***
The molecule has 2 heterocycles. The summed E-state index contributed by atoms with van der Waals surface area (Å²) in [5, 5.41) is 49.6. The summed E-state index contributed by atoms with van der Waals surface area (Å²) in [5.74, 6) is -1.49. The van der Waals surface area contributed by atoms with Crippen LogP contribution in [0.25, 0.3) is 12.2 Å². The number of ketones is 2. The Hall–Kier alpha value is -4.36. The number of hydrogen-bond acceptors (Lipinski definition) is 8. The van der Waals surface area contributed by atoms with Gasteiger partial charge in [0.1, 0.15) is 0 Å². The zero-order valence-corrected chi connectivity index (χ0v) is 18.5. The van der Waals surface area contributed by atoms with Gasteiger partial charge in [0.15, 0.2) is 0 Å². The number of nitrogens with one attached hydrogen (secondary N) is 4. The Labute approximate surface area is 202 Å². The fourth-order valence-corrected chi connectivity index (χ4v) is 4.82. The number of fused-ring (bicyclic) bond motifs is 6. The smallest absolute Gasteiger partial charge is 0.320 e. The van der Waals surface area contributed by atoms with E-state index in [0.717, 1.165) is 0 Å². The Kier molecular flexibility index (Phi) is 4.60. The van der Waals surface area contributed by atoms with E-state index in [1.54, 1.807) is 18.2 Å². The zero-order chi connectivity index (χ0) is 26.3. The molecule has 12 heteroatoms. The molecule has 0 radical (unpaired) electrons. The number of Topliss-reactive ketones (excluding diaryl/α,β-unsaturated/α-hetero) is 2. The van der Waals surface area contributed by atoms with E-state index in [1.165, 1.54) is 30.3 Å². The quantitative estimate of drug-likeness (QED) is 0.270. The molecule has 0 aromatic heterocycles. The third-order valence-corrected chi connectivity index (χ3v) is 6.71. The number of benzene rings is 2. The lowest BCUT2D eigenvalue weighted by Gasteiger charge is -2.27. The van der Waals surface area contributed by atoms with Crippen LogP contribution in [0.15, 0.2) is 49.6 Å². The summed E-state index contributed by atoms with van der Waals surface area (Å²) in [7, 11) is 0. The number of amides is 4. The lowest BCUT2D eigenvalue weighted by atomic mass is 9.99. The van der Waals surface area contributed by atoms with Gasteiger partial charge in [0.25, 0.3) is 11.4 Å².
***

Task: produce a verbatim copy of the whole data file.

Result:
The molecule has 2 heterocycles. The summed E-state index contributed by atoms with van der Waals surface area (Å²) in [5, 5.41) is 49.6. The summed E-state index contributed by atoms with van der Waals surface area (Å²) in [5.74, 6) is -1.49. The van der Waals surface area contributed by atoms with Crippen LogP contribution in [0.25, 0.3) is 12.2 Å². The number of ketones is 2. The Hall–Kier alpha value is -4.36. The number of hydrogen-bond acceptors (Lipinski definition) is 8. The van der Waals surface area contributed by atoms with Gasteiger partial charge in [0.1, 0.15) is 0 Å². The zero-order valence-corrected chi connectivity index (χ0v) is 18.5. The van der Waals surface area contributed by atoms with Gasteiger partial charge in [0.15, 0.2) is 0 Å². The number of nitrogens with one attached hydrogen (secondary N) is 4. The Labute approximate surface area is 202 Å². The fourth-order valence-corrected chi connectivity index (χ4v) is 4.82. The number of fused-ring (bicyclic) bond motifs is 6. The smallest absolute Gasteiger partial charge is 0.320 e. The van der Waals surface area contributed by atoms with E-state index in [0.717, 1.165) is 0 Å². The Kier molecular flexibility index (Phi) is 4.60. The van der Waals surface area contributed by atoms with E-state index in [1.54, 1.807) is 18.2 Å². The zero-order chi connectivity index (χ0) is 26.3. The molecule has 12 heteroatoms. The molecule has 0 radical (unpaired) electrons. The number of Topliss-reactive ketones (excluding diaryl/α,β-unsaturated/α-hetero) is 2. The van der Waals surface area contributed by atoms with E-state index in [1.165, 1.54) is 30.3 Å². The quantitative estimate of drug-likeness (QED) is 0.270. The molecule has 0 aromatic heterocycles. The third-order valence-corrected chi connectivity index (χ3v) is 6.71. The number of benzene rings is 2. The lowest BCUT2D eigenvalue weighted by Gasteiger charge is -2.27. The van der Waals surface area contributed by atoms with Crippen LogP contribution in [0.15, 0.2) is 49.6 Å². The summed E-state index contributed by atoms with van der Waals surface area (Å²) in [7, 11) is 0. The number of amides is 4. The lowest BCUT2D eigenvalue weighted by atomic mass is 9.99. The van der Waals surface area contributed by atoms with Gasteiger partial charge in [0.25, 0.3) is 11.4 Å².